"Can I be honest with you?"
"No!" I face plant into my pillow to shield myself from the pending blow of uninvited truth, "I don't want to hear it!" we both laugh because it's too honest to be taken seriously.
Most of the time we don't want to hear the truth-- whatever it is. Like, it's programmed into our very human systems to abort action when we hear the facts. When it's painful, we reject it; when it's lovely, we doubt it's true.
"How will you ever grow as a person, as wife, as a writer if you can't take criticism or truth?" C asks me. I internally debate the pros and cons of staying mediocre. "And how are you going to respond when someone, somewhere inevitably doesn't like you or what you do? Because it's going to happen."
I start scheming ways to win over the hypothetical hateful mob...
But the reality is if we want to grow as humans, spouses, friends, professionals, Christians, we need to learn to invite raw, honest, truth into our lives. We need to dig up and tenderize the soil of our hearts so truth can nestle its way in, take root and flourish there.
Honesty is scary. It's too raw. And honestly, most of the time I'd rather keep comfortably moseying along making minor self-improvements as I see fit.
But beautiful change, life-restoring change, the kind of change that builds character and climbs mountains always starts at the slimy root of our hidden ugly corners. The places we avoid and pretend don't exist.
Even the Gospel starts and ends with unacceptable and squeamish truth-- "all have sinned and fallen short of the glory of God" (I'm not that bad!), "and are justified by his grace as a gift, through the redemption that is in Christ Jesus, whom God put forward as a propitiation by his blood, to be received by faith" (it can't be that good!)
But beautiful change, life-restoring change, the kind of change that builds character and climbs mountains always starts at the slimy root of our hidden ugly corners of who we are.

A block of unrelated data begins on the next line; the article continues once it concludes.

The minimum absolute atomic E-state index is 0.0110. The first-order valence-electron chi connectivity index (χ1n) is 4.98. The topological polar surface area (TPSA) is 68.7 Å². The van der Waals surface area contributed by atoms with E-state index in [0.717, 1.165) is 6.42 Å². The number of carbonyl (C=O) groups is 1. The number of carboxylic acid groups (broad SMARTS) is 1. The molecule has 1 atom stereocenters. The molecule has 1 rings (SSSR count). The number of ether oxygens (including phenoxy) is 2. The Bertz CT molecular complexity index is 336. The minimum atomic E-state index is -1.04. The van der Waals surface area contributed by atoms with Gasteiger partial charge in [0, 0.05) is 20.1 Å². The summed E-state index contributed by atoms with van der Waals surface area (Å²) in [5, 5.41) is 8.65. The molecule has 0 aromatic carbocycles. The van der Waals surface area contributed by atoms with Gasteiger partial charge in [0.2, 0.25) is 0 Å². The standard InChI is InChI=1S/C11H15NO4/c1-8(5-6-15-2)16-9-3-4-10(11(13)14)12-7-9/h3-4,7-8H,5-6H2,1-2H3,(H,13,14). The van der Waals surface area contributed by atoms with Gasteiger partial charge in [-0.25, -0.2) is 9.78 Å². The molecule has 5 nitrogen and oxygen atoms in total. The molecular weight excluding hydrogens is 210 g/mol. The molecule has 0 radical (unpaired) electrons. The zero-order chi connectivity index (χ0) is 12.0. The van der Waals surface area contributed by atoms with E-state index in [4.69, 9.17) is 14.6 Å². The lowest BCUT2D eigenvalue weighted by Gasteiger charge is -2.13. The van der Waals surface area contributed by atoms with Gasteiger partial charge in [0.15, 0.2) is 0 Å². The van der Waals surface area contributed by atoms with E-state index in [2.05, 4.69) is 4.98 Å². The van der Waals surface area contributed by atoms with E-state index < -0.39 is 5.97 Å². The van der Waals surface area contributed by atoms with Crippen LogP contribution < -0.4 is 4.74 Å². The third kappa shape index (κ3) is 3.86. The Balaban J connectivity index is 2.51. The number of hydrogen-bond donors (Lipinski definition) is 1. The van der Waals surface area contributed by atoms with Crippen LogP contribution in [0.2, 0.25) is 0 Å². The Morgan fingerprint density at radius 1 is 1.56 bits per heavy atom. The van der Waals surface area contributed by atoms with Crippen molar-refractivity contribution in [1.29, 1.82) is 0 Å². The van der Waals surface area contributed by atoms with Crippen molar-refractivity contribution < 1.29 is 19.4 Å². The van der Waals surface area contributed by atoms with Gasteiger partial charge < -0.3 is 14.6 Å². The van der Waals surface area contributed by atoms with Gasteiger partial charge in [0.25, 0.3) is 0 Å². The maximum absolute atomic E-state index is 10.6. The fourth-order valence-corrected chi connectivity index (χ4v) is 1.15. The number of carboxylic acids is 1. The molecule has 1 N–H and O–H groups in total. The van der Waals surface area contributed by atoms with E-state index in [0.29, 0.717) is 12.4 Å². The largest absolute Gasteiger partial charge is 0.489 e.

We're insecure. We want to be affirmed and reaffirmed that we are good enough the way we are, all the while secretly doubting this to be true. Because it takes work, change, effort and vulnerability to be the person you want to be, the person you were created to be.
We live in a culture that constantly tells we don't have to change, that we're good enough-- and honestly I believe this is a candy-coated lie that stunts the potential of our souls. All great artists revise, edit, refine, practice and curate their work because they know the value of a piece invested in. Even a beginning writer knows never to submit their first draft.
But I find the idea that the current version of who I am is the best version terrifying. This is why the Gospel is freeing: it allows us to face all the things we hate about ourselves without fear of rejection or condemnation. And the gift of knowing this isn't end of the road!
The Gospel is freeing: it allows us to face all the things we hate about ourselves without fear of rejection or condemnation
When Jesus died on the cross, he freed us to look in the mirror and not be afraid by accepting us as we are. In doing so, he unleashed the wild potential for us to flourish in ways only he could imagine.
He makes our trembling hearts brave enough to grow.